W3C home > Mailing lists > Public > www-ws-arch@w3.org > January 2003

RE: Loose coupling is like pornography

From: Assaf Arkin <arkin@intalio.com>
Date: Thu, 9 Jan 2003 17:49:39 -0800
To: "Hao He" <Hao.He@thomson.com.au>, "'Mark Baker'" <distobj@acm.org>, "'Champion, Mike'" <Mike.Champion@SoftwareAG-USA.com>
Cc: <www-ws-arch@w3.org>
Message-ID: <IGEJLEPAJBPHKACOOKHNOEEGDAAA.arkin@intalio.com>

> Here is my attempt at defining loose coupling. Coupling is the dependency
> between interacting systems.  Dependency can be classified as real
> dependency and artificial dependency.  Real dependency is the features or
> services one consumes from other systems. Artificial dependency
> is the thing
> one has to follow in order to consume the features or services provided by
> other systems. Typical artificial dependency in IT are: language
> dependency,
> platform dependency, API dependency ...
>
> There are two rules here:
> 1. One can never reduce real dependency but itself is evolving.
> 2. One can never get rid of artificial dependency but one can reduce
> artificial dependency or the cost of artificial dependency.
>
> Hence, loose coupling describes the state when artificial
> dependency or the
> cost of artificial dependency has been reduced to the minimum.

I like this definition a lot!


> So, to really compare between REST and SOAP, we just need to look
> at compare
> the artificial dependency and the cost introduced by them.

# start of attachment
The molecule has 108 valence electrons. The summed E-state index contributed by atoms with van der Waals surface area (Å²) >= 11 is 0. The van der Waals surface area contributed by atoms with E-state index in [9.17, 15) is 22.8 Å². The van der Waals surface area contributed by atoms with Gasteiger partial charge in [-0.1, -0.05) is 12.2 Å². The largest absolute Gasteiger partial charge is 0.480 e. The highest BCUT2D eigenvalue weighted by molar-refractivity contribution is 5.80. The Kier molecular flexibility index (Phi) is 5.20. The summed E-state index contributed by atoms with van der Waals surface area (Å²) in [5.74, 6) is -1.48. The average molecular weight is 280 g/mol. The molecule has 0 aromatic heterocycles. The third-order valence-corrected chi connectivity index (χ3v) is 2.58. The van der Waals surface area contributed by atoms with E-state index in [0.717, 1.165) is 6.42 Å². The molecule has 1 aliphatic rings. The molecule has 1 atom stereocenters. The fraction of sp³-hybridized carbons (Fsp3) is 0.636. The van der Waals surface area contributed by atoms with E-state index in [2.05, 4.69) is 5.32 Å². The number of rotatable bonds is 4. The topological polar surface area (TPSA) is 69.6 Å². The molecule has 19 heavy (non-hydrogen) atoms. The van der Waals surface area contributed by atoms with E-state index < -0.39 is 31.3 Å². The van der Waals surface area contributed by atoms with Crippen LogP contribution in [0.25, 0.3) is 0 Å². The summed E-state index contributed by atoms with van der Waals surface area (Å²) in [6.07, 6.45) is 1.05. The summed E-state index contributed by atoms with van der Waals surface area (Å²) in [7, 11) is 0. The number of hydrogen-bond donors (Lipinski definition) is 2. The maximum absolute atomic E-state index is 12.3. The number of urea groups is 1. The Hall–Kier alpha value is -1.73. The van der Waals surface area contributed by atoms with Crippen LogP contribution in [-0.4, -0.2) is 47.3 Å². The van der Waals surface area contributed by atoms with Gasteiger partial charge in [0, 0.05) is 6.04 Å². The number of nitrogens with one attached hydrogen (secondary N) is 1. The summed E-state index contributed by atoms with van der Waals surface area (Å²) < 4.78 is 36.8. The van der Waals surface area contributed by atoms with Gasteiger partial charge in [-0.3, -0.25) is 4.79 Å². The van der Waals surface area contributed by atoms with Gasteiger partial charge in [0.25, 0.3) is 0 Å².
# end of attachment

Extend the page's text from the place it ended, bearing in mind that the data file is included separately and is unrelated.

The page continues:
Let me speculate. REST advocates would point out that in REST the only
artificial dependency is HTTP itself, while in SOAP you have both HTTP and
SOAP. SOAP avocates will argue that using TCP without HTTP has even less
artificial dependency, but since SOAP is becoming ubiquitous, this is a
non-factor.

REST advocates would then point out you don't need to know anything about
the structure of the message so the artificial dependency is lower. WSA
advocates would point out that in practice you do need to know the structure
of the message (or at least machines do, we humans don't), and since the
problem they are addressing (machine understanding) requires that, they
would consider REST and SOAP to be equivalent.

REST advocates would then point out you only need to know four methods: GET,
PUT, DELETE and POST. SOAP advocates would point out you only need to know
two methods: GET and POST. REST advocates would point out that all you need
is a URI, SOAP advocates would point out that it's a message encoding issue,
XML vs URI makes no difference, and besides it's URL not URI. URLs are not
loosely coupled.

REST advocates would point out that you can expect an operation to have
specific semantics based on the method name, SOAP advocates would point out
not having to manage the individual state transitions of the service
actually reduces coupling.

REST advocates would then point out that you can only build REST
applications using REST, while SOAP advocates would point out that if you
loosely couple the model from the underlying protocol you can actually build
REST applications using SOAP.

REST advocates would then explain how you put a queue in the middle to
decouple the services, SOAP advocates would point out that you need to know
there's a queue, so the SOAP approach is more loosely coupled.

Deadlock?

arkin

>
> Thoughts?
>
> Hao
>
Received on Thursday, 9 January 2003 20:50:32 GMT

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